None Of Your Business
Not so long ago, the rich lode of personal data about customers that Internet companies were collecting helped push their stock prices sky-high. Tapping this vast potential for targeted marketing looked like a fast track to sales, profits, and quick capital gains. Now, suddenly, online marketers' power to accumulate, and possibly misuse, these huge databases is making Web users leery--and stirring a sharp backlash on Wall Street. Call it the privacy penalty.
Until recently, Wall Street was infatuated with the concept of data-mining--the collection, stockpiling, and sale of information about current and prospective customers, with or without their knowledge or permission. Investor interest spawned dozens of startups with ever bolder data-collection schemes.
NOT IF, BUT WHEN. Now, amid the overall backlash against Net stocks, analysts have discounted the values of online marketers--in some cases, by as much as $15 to $30 a share. They're concerned about the effectiveness of banner ads on Web sites, about the long-range viability of the data-mining business model--and about when a privacy crackdown by the feds might come and how it would affect the potential for future profits. In fact, it's no longer a question of if, but of when--and how dramatically--lawmakers and regulators will impose privacy regulations on such companies.
Tough talk out of Washington is getting harsher by the day. In early June, the Federal Trade Commission announced plans to ask Congress for authority to impose strict safeguards. "Companies say self-regulation will work, but it's becoming clear that companies on the Net are not protecting the privacy of consumers," FTC Chairman Robert Pitofsky told a Senate panel. Meanwhile, more than 300 online privacy bills to limit the sifting of personal data--the bread and butter of many online marketers--are pending before state legislatures and on Capitol Hill.
To be sure, votes are not expected on many of these bills until after this fall's Presidential election. But that's just the point: Wall Street hates uncertainty. Until the regulatory threat gets resolved one way or the other, analysts say, expect the privacy taint to depress the stock prices of many companies--especially online ad firms such as DoubleClick, 24/7 Media, and MatchLogic. What's new, says Michael Griffiths, vice-president and chief technology officer for MatchLogic Inc., a Westminster (Colo.)-based online marketer and subsidiary of Excite@Home, is that a company's stock value may get hit "if Wall Street has questions about your privacy policies and the way you deal with the privacy issue."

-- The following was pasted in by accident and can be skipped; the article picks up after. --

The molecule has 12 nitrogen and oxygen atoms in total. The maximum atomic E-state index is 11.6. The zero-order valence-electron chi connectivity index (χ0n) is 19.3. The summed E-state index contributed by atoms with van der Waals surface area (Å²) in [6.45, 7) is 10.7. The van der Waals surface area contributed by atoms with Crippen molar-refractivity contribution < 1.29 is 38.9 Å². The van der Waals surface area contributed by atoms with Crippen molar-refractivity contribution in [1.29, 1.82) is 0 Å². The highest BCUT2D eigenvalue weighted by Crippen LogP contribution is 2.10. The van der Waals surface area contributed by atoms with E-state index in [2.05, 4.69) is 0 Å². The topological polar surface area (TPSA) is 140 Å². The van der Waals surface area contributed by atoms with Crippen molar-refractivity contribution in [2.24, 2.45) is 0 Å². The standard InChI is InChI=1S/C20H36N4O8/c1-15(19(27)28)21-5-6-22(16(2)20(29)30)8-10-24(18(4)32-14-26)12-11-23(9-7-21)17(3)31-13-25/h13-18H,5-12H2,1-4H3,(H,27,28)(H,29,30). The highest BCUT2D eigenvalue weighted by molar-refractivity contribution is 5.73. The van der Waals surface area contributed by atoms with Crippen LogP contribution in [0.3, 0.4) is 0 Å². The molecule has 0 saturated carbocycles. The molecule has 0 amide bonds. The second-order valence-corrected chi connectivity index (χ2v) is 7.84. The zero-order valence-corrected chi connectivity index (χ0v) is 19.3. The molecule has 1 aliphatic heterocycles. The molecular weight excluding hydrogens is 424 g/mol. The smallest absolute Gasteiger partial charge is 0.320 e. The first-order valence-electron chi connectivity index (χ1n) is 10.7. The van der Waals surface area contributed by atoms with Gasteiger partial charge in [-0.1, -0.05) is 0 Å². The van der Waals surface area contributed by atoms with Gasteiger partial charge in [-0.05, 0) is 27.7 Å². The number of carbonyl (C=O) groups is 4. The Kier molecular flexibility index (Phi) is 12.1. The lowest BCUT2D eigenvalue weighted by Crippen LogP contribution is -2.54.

ANXIETY BLOW. The leader in the online marketing world, New York-based DoubleClick Inc., hosts banner ads linked to Web sites that account for nearly 50% of Internet traffic. And it was the first to take a privacy-anxiety blow. Its stock price slid from a high of $135 in January to $81 in mid-February amid public concerns over plans to merge its information on Web surfers with data from Abacus Direct, a database company it acquired last year for $1.7 billion. Abacus files contain details of mail-order catalog purchases of some 88 million U.S. households--complete with names, addresses, and phone numbers. By combining online and offline data, companies using DoubleClick's profiles would have been able for the first time to target potential customers by name with highly personalized ads--and all without their permission.
DoubleClick has since backed down on its data-merging scheme--partly to stem further privacy hits to its stock price. But questions about the company's long-term plans and potential profitability remain. DoubleClick has become the cautionary example--in Washington and on Wall Street--of how online companies can push the privacy envelope too far. Market analysts also worry about the potentially costly outcome of 16 lawsuits now pending against DoubleClick by consumers alleging privacy breaches. DoubleClick won't talk about the stock slide or the lawsuits.